Cowlitz Indian Tribe invests in STEM education and research at WSU Vancouver
VANCOUVER, Wash. — Washington State University announced a $1 million philanthropic investment by the Cowlitz Indian Tribe to advance life sciences and STEM education at WSU Vancouver, benefitting students, research and outreach in southwest Washington. The commitment made by the Cowlitz Tribal Foundation will be used in the construction of a $5.4 million state-of-the-art greenhouse as part of the campus’ Life Sciences Building project, now under construction.
“The WSU Vancouver community is grateful for the generous investment and partnership from the Cowlitz Indian Tribe and looks forward to the completion of our campus’ new Life Sciences Building in 2024,” said Mel Netzhammer, chancellor of WSU Vancouver. “This commitment will open doors for our talented faculty and students to make discoveries and share valuable knowledge of the world around us, thereby improving the quality of life across the region and beyond.”
“The Cowlitz Indian Tribe invests in education because we understand the value that it brings to individuals and the community,” said Timi Marie Russin, Cowlitz Tribal Foundation manager. “We are honored to be a part of the mission and grateful for the partnership with WSU Vancouver.”
The 3,300-square-foot greenhouse will be home for lab-based experiments, lectures, and independent research projects that will benefit biology and environmental science education and research programs at WSU Vancouver. The greenhouse is part of the new and innovative 60,000-square-foot Life Sciences Building, which broke ground in November 2021. Slated to open in 2024, the Life Sciences Building will house laboratory space for programming in biology and chemistry, serving general educational needs for all students and foundational courses for an array of STEM degrees. Largely funded by $52.6 million from the state of Washington’s 2021–23 capital budget, the Life Sciences Building will also house basic, translational, applied, and clinical health programs — including nursing, neuroscience, psychology, molecular biology, and medicine.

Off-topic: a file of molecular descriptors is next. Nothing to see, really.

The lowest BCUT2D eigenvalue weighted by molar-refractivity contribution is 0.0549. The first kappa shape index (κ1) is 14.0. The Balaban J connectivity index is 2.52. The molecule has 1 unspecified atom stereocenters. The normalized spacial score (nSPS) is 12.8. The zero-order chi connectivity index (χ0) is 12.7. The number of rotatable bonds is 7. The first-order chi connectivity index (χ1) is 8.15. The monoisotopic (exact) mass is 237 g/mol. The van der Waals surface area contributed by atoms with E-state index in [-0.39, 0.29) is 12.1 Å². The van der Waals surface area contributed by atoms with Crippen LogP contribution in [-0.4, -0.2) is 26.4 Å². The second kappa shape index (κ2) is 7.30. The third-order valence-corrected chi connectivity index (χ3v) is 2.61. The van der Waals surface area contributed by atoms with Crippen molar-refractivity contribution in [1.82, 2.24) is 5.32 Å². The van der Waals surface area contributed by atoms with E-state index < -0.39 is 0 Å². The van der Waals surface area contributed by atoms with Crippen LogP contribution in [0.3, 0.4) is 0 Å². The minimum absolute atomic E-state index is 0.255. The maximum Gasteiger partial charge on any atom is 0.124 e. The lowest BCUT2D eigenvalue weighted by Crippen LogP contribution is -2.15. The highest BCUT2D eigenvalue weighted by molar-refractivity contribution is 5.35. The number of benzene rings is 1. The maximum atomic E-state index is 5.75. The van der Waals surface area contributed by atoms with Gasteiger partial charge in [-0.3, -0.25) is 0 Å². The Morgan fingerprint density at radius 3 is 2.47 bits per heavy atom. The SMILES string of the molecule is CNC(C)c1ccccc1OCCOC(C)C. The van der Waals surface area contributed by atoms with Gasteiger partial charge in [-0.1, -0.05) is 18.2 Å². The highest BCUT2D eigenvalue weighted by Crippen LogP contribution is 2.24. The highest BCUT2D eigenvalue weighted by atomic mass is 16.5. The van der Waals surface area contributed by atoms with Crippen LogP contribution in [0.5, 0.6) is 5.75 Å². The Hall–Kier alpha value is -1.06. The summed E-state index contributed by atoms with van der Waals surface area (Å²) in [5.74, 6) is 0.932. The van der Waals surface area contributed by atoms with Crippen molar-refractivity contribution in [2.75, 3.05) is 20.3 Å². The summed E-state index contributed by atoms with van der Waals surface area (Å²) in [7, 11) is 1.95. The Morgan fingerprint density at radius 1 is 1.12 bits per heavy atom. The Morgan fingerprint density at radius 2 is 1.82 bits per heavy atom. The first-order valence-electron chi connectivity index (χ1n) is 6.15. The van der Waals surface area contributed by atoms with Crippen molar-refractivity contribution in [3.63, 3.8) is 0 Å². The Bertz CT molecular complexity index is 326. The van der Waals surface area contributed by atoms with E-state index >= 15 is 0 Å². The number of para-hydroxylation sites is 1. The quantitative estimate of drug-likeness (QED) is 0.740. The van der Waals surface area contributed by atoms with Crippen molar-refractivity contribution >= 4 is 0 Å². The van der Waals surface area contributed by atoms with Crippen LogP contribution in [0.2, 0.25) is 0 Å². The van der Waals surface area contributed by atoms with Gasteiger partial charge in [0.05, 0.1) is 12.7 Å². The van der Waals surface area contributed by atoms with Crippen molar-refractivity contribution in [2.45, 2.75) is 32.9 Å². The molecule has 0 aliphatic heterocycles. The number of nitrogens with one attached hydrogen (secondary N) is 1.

“WSU’s partnership with the Cowlitz Indian Tribe aligns squarely with our shared value to understand and protect the lands and world around us,” said WSU President Kirk Schulz. “Everyone at WSU is grateful for the generosity and leadership of the Cowlitz Indian Tribe for their remarkable support of this project. I look forward to growing our collaborations with the Cowlitz peoples to address challenges and advance communities in southwest Washington — and throughout the state and region — for generations to come.”
With its collective emphasis on art, culture, environmental justice, and education, the Life Sciences Building and greenhouse fit neatly within the mission of the Cowlitz Indian Tribe and the philanthropic goals of the Cowlitz Tribal Foundation. Since 2017, the Cowlitz Indian Tribe has donated approximately $28 million to its local community and the state of Washington as a whole.
Washington State University Vancouver is located on the homelands of the Cowlitz Indian Tribe, homelands of the Peoples, and Peoples of the Lower Columbia Valley. As one of six campuses of the WSU system, WSU Vancouver provides affordable, high-quality baccalaureate- and graduate-level education to benefit the people and communities it serves. As the only four-year research university in southwest Washington, WSU Vancouver helps drive economic growth through relationships with local businesses and industries, schools, and nonprofit organizations.
For more information about the new Life Sciences Building at WSU Vancouver, visit vancouver.wsu.edu.
- Brenda Alling, WSU Vancouver, 360-546-9601, email@example.com
- Timi Marie Russin, Cowlitz Tribal Foundation, firstname.lastname@example.org